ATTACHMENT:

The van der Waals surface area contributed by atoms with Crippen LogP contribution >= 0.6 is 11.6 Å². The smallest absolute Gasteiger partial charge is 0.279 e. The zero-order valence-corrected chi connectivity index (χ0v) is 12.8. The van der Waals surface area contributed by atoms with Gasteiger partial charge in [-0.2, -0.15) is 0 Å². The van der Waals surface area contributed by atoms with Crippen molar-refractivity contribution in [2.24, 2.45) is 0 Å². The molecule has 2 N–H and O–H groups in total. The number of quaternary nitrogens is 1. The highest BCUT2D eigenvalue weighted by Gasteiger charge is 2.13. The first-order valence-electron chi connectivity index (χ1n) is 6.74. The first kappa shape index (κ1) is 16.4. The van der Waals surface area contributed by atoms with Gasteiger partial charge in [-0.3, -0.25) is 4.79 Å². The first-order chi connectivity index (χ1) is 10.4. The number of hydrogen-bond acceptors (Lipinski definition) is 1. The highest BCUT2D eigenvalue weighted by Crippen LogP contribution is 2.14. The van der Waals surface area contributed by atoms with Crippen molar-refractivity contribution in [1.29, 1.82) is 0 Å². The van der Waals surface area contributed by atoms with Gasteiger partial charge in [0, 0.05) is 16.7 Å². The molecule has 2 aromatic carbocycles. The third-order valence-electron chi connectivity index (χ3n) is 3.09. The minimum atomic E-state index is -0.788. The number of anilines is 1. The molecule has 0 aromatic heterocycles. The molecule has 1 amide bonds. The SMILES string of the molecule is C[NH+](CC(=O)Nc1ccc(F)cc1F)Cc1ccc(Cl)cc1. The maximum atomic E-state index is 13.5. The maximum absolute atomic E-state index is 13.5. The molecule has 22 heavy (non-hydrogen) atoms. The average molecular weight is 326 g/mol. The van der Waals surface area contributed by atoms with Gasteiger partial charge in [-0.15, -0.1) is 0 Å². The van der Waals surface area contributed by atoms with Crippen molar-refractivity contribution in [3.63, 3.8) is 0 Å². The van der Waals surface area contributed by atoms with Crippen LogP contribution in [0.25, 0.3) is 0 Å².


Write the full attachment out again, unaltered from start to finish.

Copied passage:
The van der Waals surface area contributed by atoms with Crippen LogP contribution >= 0.6 is 11.6 Å². The smallest absolute Gasteiger partial charge is 0.279 e. The zero-order valence-corrected chi connectivity index (χ0v) is 12.8. The van der Waals surface area contributed by atoms with Gasteiger partial charge in [-0.2, -0.15) is 0 Å². The van der Waals surface area contributed by atoms with Crippen molar-refractivity contribution in [2.24, 2.45) is 0 Å². The molecule has 2 N–H and O–H groups in total. The number of quaternary nitrogens is 1. The highest BCUT2D eigenvalue weighted by Gasteiger charge is 2.13. The first-order valence-electron chi connectivity index (χ1n) is 6.74. The first kappa shape index (κ1) is 16.4. The van der Waals surface area contributed by atoms with Gasteiger partial charge in [-0.3, -0.25) is 4.79 Å². The first-order chi connectivity index (χ1) is 10.4. The number of hydrogen-bond acceptors (Lipinski definition) is 1. The highest BCUT2D eigenvalue weighted by Crippen LogP contribution is 2.14. The van der Waals surface area contributed by atoms with Crippen molar-refractivity contribution in [1.29, 1.82) is 0 Å². The van der Waals surface area contributed by atoms with Gasteiger partial charge in [0, 0.05) is 16.7 Å². The molecule has 2 aromatic carbocycles. The third-order valence-electron chi connectivity index (χ3n) is 3.09. The minimum atomic E-state index is -0.788. The number of anilines is 1. The molecule has 0 aromatic heterocycles. The molecule has 1 amide bonds. The SMILES string of the molecule is C[NH+](CC(=O)Nc1ccc(F)cc1F)Cc1ccc(Cl)cc1. The maximum atomic E-state index is 13.5. The maximum absolute atomic E-state index is 13.5. The molecule has 22 heavy (non-hydrogen) atoms. The average molecular weight is 326 g/mol. The van der Waals surface area contributed by atoms with Gasteiger partial charge in [-0.15, -0.1) is 0 Å². The van der Waals surface area contributed by atoms with Crippen molar-refractivity contribution in [3.63, 3.8) is 0 Å². The van der Waals surface area contributed by atoms with Crippen LogP contribution in [0.25, 0.3) is 0 Å².